How EMG Testing Helped Confirm My Daughter’s LEMS Diagnosis
Columnist Lori Dunham explains what an electromyography test can look like
Last week, I wrote about the unexpected surprise of hearing Lambert-Eaton myasthenic syndrome (LEMS) mentioned on television. In that episode of “The Resident,” a majority of the dialogue centered around the decision to perform an electromyography (EMG) test in order to correctly diagnose a patient.
As Lambert-Eaton News notes, EMG “records electrical signals coming from muscles in response to nerve signals and can help detect anomalies in nerve-muscle communication. EMG typically is conducted in association with another test, called nerve conduction study, which evaluates the ability and speed at which nerve cells send signals.”
Our daughter Grace was tested and eventually diagnosed with LEMS at 14 years old. After a battery of blood tests, MRIs, CT scans, and genetic testing, a neurologist suggested he perform an electromyography test.
He warned Grace that it would be a painful procedure but assured us that it would go quickly. He placed the electrodes, which contained tiny needles, in various locations on Grace’s legs and upper arms.
Once the test started, the doctor carefully watched the graphs and data pop up on the computer monitor. I watched Grace. She was stoic as the electrodes delivered electric shocks to her muscles.
She didn’t make a sound, but I can remember tears streaming down her face as she lay still and silent on the hospital bed.
The brave patient
The first EMG was inconclusive. The doctor scheduled her for another EMG along with a nerve conduction study. Two weeks later, we were back enduring the same painful process. Grace’s neurologist had never had a patient with LEMS, so he was uncertain about the results.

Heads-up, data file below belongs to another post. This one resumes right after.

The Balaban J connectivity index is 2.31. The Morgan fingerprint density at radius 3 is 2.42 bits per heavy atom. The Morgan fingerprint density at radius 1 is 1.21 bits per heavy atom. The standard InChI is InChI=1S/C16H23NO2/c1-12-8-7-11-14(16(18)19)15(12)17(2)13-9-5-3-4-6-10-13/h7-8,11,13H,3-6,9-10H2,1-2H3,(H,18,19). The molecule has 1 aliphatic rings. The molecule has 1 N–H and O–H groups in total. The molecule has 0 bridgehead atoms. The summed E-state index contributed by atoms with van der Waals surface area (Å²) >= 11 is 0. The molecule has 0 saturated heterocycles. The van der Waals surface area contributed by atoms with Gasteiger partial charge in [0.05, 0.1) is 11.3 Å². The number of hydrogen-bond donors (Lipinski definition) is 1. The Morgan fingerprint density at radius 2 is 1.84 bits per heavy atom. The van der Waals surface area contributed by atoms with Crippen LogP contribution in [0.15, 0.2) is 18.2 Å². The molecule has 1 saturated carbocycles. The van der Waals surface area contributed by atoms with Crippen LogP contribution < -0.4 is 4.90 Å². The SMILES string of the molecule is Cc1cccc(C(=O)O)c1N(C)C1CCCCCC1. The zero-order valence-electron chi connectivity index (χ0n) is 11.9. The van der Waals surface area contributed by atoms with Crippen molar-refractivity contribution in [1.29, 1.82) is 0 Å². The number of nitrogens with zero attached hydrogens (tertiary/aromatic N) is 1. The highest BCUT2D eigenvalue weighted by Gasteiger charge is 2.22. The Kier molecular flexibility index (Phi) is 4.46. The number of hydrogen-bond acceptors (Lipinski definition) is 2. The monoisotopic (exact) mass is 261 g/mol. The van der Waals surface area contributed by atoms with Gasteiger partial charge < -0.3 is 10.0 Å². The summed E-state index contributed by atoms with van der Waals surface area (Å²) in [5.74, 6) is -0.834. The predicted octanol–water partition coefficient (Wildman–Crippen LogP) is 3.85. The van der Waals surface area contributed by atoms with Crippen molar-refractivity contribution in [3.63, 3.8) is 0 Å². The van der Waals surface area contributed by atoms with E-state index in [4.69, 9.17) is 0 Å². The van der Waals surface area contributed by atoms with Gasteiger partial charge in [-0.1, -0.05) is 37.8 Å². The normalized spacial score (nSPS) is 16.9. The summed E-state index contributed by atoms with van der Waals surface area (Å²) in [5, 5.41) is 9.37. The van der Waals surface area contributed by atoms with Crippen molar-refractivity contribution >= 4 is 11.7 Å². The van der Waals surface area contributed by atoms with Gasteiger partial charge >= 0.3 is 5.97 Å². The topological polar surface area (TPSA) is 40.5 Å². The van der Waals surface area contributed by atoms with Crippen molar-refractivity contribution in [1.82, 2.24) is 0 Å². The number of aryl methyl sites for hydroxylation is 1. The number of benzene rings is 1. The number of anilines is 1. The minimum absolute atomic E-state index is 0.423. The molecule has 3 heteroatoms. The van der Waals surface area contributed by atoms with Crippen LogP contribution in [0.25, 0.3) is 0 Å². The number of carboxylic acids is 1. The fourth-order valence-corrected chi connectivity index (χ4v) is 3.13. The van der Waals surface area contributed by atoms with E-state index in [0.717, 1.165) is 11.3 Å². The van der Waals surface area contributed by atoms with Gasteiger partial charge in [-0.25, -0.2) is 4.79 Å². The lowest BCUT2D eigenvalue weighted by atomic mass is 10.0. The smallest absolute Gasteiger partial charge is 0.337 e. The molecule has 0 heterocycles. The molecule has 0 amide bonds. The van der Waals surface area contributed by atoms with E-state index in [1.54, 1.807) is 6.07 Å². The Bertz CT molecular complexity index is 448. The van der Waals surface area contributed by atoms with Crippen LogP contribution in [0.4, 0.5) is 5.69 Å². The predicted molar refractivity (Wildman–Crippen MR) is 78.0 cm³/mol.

Finally, he enlisted the help of two specialists from the Mayo Clinic in Jacksonville, Florida, to conduct another EMG and help diagnose Grace.
A final EMG was administered. By this time, Grace knew how painful the test was and was very apprehensive to do it again. She was so strong and brave and went into her third EMG with such a good attitude.
She was tired of all the testing and wanted answers as much as we did. Finally, during the third EMG, the doctors finally verified her LEMS diagnosis. I remember one specialist nodding his head as he read Grace’s EMG scans.
That nod brought me such relief. Of course, I didn’t want my daughter to have a rare disease. But we were so desperate for answers and a way forward that it was a relief to finally have an answer.
Did you undergo EMG testing during the diagnostic process? Please share your experience in the comments below.
Note: Lambert-Eaton News is strictly a news and information website about the disease. It does not provide medical advice, diagnosis, or treatment. This content is not intended to be a substitute for professional medical advice, diagnosis, or treatment. Always seek the advice of your physician or other qualified health provider with any questions you may have regarding a medical condition. Never disregard professional medical advice or delay in seeking it because of something you have read on this website. The opinions expressed in this column are not those of Lambert-Eaton News or its parent company, BioNews, and are intended to spark discussion about issues pertaining to Lambert-Eaton myasthenia syndrome.